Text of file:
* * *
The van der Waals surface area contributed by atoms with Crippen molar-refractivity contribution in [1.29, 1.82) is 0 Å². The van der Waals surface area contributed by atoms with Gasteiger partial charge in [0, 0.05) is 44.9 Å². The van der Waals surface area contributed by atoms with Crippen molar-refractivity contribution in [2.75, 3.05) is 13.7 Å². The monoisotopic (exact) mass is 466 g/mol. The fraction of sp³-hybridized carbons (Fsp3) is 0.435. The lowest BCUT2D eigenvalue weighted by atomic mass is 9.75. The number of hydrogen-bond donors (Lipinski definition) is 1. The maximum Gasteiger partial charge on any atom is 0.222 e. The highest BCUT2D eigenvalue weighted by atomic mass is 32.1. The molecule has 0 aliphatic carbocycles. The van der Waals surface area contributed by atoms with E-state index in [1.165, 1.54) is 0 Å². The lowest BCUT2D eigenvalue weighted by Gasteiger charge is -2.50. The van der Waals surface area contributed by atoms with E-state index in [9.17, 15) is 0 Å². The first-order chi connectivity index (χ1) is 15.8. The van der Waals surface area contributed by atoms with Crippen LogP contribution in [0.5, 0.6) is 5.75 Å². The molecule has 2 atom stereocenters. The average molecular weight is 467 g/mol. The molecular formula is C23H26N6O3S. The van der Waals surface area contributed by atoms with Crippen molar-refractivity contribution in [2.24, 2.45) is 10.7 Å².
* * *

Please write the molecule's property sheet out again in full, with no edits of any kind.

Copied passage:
The van der Waals surface area contributed by atoms with Crippen molar-refractivity contribution in [1.29, 1.82) is 0 Å². The van der Waals surface area contributed by atoms with Gasteiger partial charge in [0, 0.05) is 44.9 Å². The van der Waals surface area contributed by atoms with Crippen molar-refractivity contribution in [2.75, 3.05) is 13.7 Å². The monoisotopic (exact) mass is 466 g/mol. The fraction of sp³-hybridized carbons (Fsp3) is 0.435. The lowest BCUT2D eigenvalue weighted by atomic mass is 9.75. The number of hydrogen-bond donors (Lipinski definition) is 1. The maximum Gasteiger partial charge on any atom is 0.222 e. The highest BCUT2D eigenvalue weighted by atomic mass is 32.1. The molecule has 0 aliphatic carbocycles. The van der Waals surface area contributed by atoms with E-state index in [1.165, 1.54) is 0 Å². The lowest BCUT2D eigenvalue weighted by Gasteiger charge is -2.50. The van der Waals surface area contributed by atoms with E-state index in [9.17, 15) is 0 Å². The first-order chi connectivity index (χ1) is 15.8. The van der Waals surface area contributed by atoms with Crippen LogP contribution in [0.5, 0.6) is 5.75 Å². The molecule has 2 atom stereocenters. The average molecular weight is 467 g/mol. The molecular formula is C23H26N6O3S. The van der Waals surface area contributed by atoms with Crippen molar-refractivity contribution in [2.24, 2.45) is 10.7 Å².